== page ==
This issue of Jerusalem Quarterly opens with two powerful and poignant letters from Jerusalem exploring the politics of fear and defiance that has invaded the city in the wake of the brutal murder of sixteenyear-old Mohammed Abu Khdeir from the Jerusalem neighborhood of Shu‘fat and before and during Israel’s brutal invasion of Gaza. Jerusalem, marginalized and indeed neglected in Palestinian politics since the Oslo agreements and relatively quietist during the last intifada named after its most important Islamic site, al-Aqsa, was this time the focus of confrontations. This is how Nadera Shalhoub-Kevorkian and Sarah Ihmoud describe the situation on 11 July:
A“culture of terror” has infiltrated the spaces of everyday life in occupied Jerusalem. Our streets are filled with soldiers and police, in numbers unusually large even for this highly militarized zone under Israeli occupation. Military police on horseback cruise the tight, small paths of the Old City. Flying checkpoints are set up on every street corner. Each morning they invade homes, waking parents from sleep, arresting children without explanation. Yesterday, a young man from Silwan called, describing how four of his neighbors, all teenage boys, were taken by soldiers at 4:30 in the morning. Their parents had not been allowed to accompany them, he says, their lawyer is still uncertain where they are being held and under what charges, if any. “It was like they had just disappeared,” he says … For what reason, one might ask? Being Palestinian is enough.
Young people in Shu‘fat, Silwan, the Old City, Ras al-‘Amud, the Mount of Olives, and other areas of occupied Jerusalem rise up to confront such dehumanizing conditions, to oppose military incursions into their neighborhoods, and in solidarity with our people in Gaza. Every evening the city is flooded with soldiers, the sounds of helicopters circling above, police cars and ambulance sirens, then silence … a trapping silence, as if death is approaching. Yet amidst the death zones, one can clearly notice Palestinian women challenging security personnel, men and women working hand in hand to safeguard children from abuses and arrests, and elderly people sitting on street corners, helping, informing, and discussing the “situation” (al-wad‘).
Indeed, as we go to press, the city’s predicament has been overtaken by the invasion of Gaza, with the number of deaths exceeding the 2,000 mark – most of them civilians, including a heart-breaking hundreds of children. We join the global call for an end to Israel’s culture of impunity, just as we share the understanding that only an end to the siege on Gaza can bring this devastating violence to an end. But it is also important to address the underpinnings of Israel’s policy of separating Gaza from the West Bank and the pervasive racism that allows Palestinian death and injury to be inflicted without accountability and even, in some terrible instances, celebrated. The events of this terrible summer have certainly re-linked Gaza and Jerusalem in suffering and solidarity and struggles against their separation must be high on any Palestinian political agenda.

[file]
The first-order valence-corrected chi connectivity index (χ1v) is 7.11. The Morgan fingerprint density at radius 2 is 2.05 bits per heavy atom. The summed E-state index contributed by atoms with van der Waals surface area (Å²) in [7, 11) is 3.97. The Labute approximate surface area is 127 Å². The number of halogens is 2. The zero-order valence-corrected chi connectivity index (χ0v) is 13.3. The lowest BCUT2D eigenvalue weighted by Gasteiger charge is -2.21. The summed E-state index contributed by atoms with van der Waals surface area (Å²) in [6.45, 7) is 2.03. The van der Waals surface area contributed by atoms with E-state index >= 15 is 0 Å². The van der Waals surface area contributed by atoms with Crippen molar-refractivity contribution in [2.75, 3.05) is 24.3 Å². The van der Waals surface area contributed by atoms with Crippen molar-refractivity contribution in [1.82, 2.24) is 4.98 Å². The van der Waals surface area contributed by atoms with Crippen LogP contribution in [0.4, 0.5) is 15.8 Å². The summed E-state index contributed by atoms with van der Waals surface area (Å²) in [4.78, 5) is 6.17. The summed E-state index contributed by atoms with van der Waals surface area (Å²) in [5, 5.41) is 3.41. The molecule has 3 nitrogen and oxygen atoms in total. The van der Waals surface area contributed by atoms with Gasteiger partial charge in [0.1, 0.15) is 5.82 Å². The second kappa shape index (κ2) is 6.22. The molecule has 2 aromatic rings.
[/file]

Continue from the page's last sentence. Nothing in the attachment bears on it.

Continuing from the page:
In a diary published in the Guardian newspaper on 29 July, Atef Abu Saif vividly conveys not only the public horror of Gaza under fire, but the intimate details of families struggling to survive and assist each other: his father, responsible now for several families sheltering in his building “spends most of his day watching the level in his water tank, obsessively”; Atef, without telling his worried wife, detours as he takes his children to his father’s house, for the kids to breathe fresh air – and play one computer game at a still functioning internet café. Later, he and his friends quietly smoke a nargileh as Gaza once more plunges into darkness. These small acts, perhaps, constitute yet another instance of Palestinian sumud, or steadfastness.
The concept of sumud has had a long, and often troubled, life in the Palestinian dictionary: from staying on the land to everyday actions to assert national rights to the receipt of funds from the Jordanian steadfastness fund in the 1980s, a much-criticized form of buying sumud. Alexandra Rijke and Toine van Teeffelen, in an essay that ranges over key historical periods and meanings for sumud, argue that a more dynamic form of sumud is emerging in the everyday resistance of Palestinians under occupation. Based on their interviews with activists in the Bethlehem area, they find that “today’s meanings projected onto the concept have become more plural, ‘democratic,’ and closer to people’s experiences in daily life.”
Part II of Sami Hadawi’s memoirs in this issue address his recollections of the 1948 war and its aftermath. In Jerusalem Quarterly 53, we published “Sodomy, Locusts, and Cholera,” a selection from these memoirs about his early childhood in Jerusalem. Hadawi, who passed away a decade ago in Canada at the age of one hundred, was a prominent authority on land issues in Mandate Palestine and the author of Palestinian Rights and Losses(1988). His memoirs have yet to be published in full.